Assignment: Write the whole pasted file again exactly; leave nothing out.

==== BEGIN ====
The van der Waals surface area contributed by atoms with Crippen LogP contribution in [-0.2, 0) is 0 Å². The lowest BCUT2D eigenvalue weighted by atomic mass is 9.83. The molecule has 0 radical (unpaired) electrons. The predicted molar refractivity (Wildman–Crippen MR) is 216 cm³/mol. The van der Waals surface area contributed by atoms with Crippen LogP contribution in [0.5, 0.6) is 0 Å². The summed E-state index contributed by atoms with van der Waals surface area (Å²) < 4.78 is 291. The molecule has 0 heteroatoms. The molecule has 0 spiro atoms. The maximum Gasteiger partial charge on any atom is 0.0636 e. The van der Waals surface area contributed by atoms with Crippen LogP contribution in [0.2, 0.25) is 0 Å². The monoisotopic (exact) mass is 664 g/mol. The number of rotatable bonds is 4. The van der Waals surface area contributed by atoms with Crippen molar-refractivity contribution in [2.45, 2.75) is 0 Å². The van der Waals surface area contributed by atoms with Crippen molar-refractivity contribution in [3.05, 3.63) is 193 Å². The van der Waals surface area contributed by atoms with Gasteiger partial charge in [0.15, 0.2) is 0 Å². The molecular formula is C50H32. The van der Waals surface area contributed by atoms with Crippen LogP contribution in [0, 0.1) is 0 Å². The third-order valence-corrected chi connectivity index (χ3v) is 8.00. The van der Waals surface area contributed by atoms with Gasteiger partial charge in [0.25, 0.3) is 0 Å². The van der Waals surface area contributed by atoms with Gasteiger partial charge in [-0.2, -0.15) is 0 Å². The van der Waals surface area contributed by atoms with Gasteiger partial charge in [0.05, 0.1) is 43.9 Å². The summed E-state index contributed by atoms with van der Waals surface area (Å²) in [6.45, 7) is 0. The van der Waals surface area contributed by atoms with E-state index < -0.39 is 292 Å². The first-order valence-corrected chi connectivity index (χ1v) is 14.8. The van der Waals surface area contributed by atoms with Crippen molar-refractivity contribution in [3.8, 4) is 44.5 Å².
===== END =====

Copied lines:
The van der Waals surface area contributed by atoms with Crippen LogP contribution in [-0.2, 0) is 0 Å². The lowest BCUT2D eigenvalue weighted by atomic mass is 9.83. The molecule has 0 radical (unpaired) electrons. The predicted molar refractivity (Wildman–Crippen MR) is 216 cm³/mol. The van der Waals surface area contributed by atoms with Crippen LogP contribution in [0.5, 0.6) is 0 Å². The summed E-state index contributed by atoms with van der Waals surface area (Å²) < 4.78 is 291. The molecule has 0 heteroatoms. The molecule has 0 spiro atoms. The maximum Gasteiger partial charge on any atom is 0.0636 e. The van der Waals surface area contributed by atoms with Crippen LogP contribution in [0.2, 0.25) is 0 Å². The monoisotopic (exact) mass is 664 g/mol. The number of rotatable bonds is 4. The van der Waals surface area contributed by atoms with Crippen molar-refractivity contribution in [2.45, 2.75) is 0 Å². The van der Waals surface area contributed by atoms with Crippen molar-refractivity contribution in [3.05, 3.63) is 193 Å². The van der Waals surface area contributed by atoms with Gasteiger partial charge in [0.15, 0.2) is 0 Å². The molecular formula is C50H32. The van der Waals surface area contributed by atoms with Crippen LogP contribution in [0, 0.1) is 0 Å². The third-order valence-corrected chi connectivity index (χ3v) is 8.00. The van der Waals surface area contributed by atoms with Gasteiger partial charge in [0.25, 0.3) is 0 Å². The van der Waals surface area contributed by atoms with Gasteiger partial charge in [-0.2, -0.15) is 0 Å². The van der Waals surface area contributed by atoms with Gasteiger partial charge in [0.05, 0.1) is 43.9 Å². The summed E-state index contributed by atoms with van der Waals surface area (Å²) in [6.45, 7) is 0. The van der Waals surface area contributed by atoms with E-state index < -0.39 is 292 Å². The first-order valence-corrected chi connectivity index (χ1v) is 14.8. The van der Waals surface area contributed by atoms with Crippen molar-refractivity contribution in [3.8, 4) is 44.5 Å².